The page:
Over the course of the 19th century, that democratizing promise was gradually extended to additional American communities. The creation of the institutions that have become known as Historically Black Colleges & Universities (HBCUs), a process that began with the 1837 founding of Cheyney University of Pennsylvania, made higher education available to African American students for the first time. Many of the earliest women’s colleges in America were private institutions, but in 1884 the Mississippi state legislature established the public women’s Industrial Institute & College (later Mississippi University for Women), and over the next two decades Georgia (1889), North Carolina (1891), and Florida (1905) founded their own public women’s colleges as well.
The 19th century also saw the founding across the country of a number of public teaching academies, generally known as Normal Schools, that likewise included (if they were not indeed initially limited to) female students and paved the way for another evolving system of public colleges and universities that endures to this day. The history of the institution where I teach, Fitchburg State University in Massachusetts, illustrates that legacy: the State Normal School in Fitchburg was initially founded in 1894, added a Bachelor’s degree in “practical” arts in 1930, changed its name to the State Teachers College at Fitchburg in 1932, and then became Fitchburg State College in 1965 (and Fitchburg State University in 2010).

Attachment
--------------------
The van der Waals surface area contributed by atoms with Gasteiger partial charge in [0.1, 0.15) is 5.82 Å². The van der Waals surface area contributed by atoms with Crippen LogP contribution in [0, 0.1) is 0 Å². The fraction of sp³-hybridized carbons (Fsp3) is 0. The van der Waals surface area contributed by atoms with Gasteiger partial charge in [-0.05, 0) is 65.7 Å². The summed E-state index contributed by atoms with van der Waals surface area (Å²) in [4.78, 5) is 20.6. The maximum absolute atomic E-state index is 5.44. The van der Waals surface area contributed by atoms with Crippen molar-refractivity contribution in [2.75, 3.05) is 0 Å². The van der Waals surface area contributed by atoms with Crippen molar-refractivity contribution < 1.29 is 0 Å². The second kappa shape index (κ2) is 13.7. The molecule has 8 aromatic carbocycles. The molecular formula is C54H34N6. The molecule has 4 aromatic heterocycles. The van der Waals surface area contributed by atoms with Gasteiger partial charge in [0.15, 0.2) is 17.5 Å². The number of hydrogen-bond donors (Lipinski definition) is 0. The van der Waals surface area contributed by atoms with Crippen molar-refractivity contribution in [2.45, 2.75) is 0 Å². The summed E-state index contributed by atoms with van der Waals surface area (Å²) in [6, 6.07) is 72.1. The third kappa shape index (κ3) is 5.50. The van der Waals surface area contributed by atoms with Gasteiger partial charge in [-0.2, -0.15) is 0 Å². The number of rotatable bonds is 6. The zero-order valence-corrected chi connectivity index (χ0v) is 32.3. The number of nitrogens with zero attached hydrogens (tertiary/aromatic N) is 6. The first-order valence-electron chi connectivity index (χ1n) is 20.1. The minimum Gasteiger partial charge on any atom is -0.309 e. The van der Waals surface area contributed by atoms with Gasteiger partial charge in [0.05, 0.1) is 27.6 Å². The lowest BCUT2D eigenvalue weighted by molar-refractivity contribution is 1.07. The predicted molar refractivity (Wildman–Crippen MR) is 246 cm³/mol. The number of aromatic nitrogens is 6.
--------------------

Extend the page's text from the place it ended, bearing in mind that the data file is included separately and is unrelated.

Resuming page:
Yet FSU’s 21st century situation also reflects the central challenge and crisis facing public higher education in Massachusetts and around the country. Over the last two decades or so Massachusetts has largely disinvested in public higher education. Between 2001 and 2018 the amount Massachusetts spends per resident student in our public universities has decreased by 31%. According to the Center on Budget and Policy Priorities, of the 49 states analyzed over the full 2008-2018 period, after adjusting for inflation, 45 spent less per student in the 2018 school year than in 2008.
While this decline in funding affects every aspect of public higher education, it has hit students particularly hard: According to the National Center for Education Statistics, prices for undergraduate tuition, fees, room, and board at public institutions rose 34 percent between 2006 and 2016 (adjusting for inflation). Total student loan debt is $1.52 trillion, a 302 percent increase since 2004.